Australia's Josh Hazlewood during the third day of the second Test in Bangalore.
Australia's Josh Hazlewood during the third day of the second Test in Bangalore. Aijaz Rahi

Indians running scared ahead of decider, say Aussies

VIRAT Kohli's endless swagger cannot mask the fact India is starting to resemble a very nervous cricket team.

The feeling around a pumped-up Australian camp is that Kohli and his foot soldiers are "scared".

A team of superstars that hadn't lost a game in 20 matches coming into this series is suddenly on the brink of losing to an Australian squad dubbed the worst to ever tour India.

The Australians believed right from the moment they shocked India in Pune that the hosts have been looking over their shoulders, terrified at the prospect of having their castle walls stormed.

It helps explain the attitude of an Indian side that clearly arrived for the second Test in Bangalore looking for a brawl to wake itself up.

The tactic worked, but Peter Handscomb and Shaun Marsh's fighting partnership in Ranchi has handed momentum back to Australia, and enormous pressure is now on India to save itself from embarrassment in Saturday's series-deciding Test in Dharamsala.

When it comes to Kohli, the suspicion is his personal state of panic about his own spiralling form has been the reason behind his wild behaviour on and off the field.

"They were scared of us beating them in India," said injured quick Mitchell Starc on Fox Sports.

Fellow pace boss Josh Hazlewood believes Kohli in particular is feeling the heat, with home-ground advantage now neutralised, and his stress levels possibly impacting on his teammates.

"Before we came over they were expected to win 4-0," Hazlewood said.

"The pressure is still firmly on them being 1-1 going into this decider.


India's captain Virat Kohli looks at his team members during practice session ahead of their first cricket test match against Australia in Pune, India, Wednesday, Feb. 22, 2017. (AP Photo/Rajanish Kakade)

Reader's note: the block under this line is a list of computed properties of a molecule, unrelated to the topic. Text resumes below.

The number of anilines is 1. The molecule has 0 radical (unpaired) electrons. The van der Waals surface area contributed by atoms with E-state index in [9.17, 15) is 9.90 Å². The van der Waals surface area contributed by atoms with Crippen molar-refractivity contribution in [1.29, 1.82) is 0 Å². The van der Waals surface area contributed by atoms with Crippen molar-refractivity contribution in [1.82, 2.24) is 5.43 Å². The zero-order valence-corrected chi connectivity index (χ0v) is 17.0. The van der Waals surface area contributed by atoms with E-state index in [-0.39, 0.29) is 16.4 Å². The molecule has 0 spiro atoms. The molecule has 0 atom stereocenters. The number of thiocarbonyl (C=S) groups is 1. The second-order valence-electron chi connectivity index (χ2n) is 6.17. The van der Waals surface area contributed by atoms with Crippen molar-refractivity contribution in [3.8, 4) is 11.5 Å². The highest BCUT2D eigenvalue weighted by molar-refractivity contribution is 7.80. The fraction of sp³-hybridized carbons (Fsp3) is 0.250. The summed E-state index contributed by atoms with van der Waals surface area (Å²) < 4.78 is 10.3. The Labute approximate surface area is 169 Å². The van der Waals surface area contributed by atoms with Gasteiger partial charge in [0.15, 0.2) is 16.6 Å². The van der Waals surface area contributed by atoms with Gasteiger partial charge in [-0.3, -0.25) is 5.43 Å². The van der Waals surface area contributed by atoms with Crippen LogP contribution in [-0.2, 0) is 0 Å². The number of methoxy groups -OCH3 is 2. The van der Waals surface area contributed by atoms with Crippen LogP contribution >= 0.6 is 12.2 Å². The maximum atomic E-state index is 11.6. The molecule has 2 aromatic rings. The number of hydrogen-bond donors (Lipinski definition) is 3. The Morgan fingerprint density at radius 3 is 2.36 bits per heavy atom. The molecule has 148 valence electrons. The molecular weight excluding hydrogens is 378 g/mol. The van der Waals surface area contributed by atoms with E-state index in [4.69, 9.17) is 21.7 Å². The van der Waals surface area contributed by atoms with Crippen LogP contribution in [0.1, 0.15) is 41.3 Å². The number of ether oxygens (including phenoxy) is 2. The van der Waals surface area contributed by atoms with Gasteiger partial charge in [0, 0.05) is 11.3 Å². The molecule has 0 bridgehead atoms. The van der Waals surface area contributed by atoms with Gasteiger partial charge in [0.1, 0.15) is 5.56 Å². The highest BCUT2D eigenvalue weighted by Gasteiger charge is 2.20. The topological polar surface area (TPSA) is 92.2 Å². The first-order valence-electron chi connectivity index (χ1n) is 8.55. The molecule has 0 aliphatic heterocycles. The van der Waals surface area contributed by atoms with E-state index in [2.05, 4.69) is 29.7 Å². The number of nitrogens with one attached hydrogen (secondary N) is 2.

Indian captain Virat Kohli during practice session. Rajanish Kakade

"I think the whole Indian team has (felt the pressure) and probably the skipper more so.

"It's just that they are expected to win in their own backyard, just as we are at home.

"The more pressure we can put on the better."

Australia is in equal parts confident and wary about the corner it has Kohli boxed into.

"A little bit of both I guess," Hazlewood said.

"For every time he doesn't get runs he's closer to that big knock and being a class player it's going to be at some stage.

"Hopefully it's not this next game."

Australia only needs a draw to retain the Border Gavaskar Trophy, meaning the onus is on Kohli to manufacture a result in Dharamsala.

That said, Australia is going in for the kill and believes it has taken home advantage out of the picture.

If Australia can finish things off in this winner-takes-all deciding Test, it will go down as one of the great achievements in the history of the baggy green.

Only a few Test matches ago Australian cricket was in crisis, with six players dumped and a national selector walking away from his post.

But now a 13-year drought on Indian soil could be broken by Steve Smith's team of fighters.

Triumphs away from home wouldn't get any sweeter.

"We can draw it, but obviously we want to win it," Hazlewood said.

"Win 2-1 and win a series in India, which rarely happens.

"The mood in the camp is pretty exciting. We had that win in Pune, it feels quite a while ago now, but we've competed for every day of Test cricket so far.

"We're pretty excited that if we can put a couple of good days together here in Dharamsala against a great opposition, we can come away with a win, which is something you'd never forget."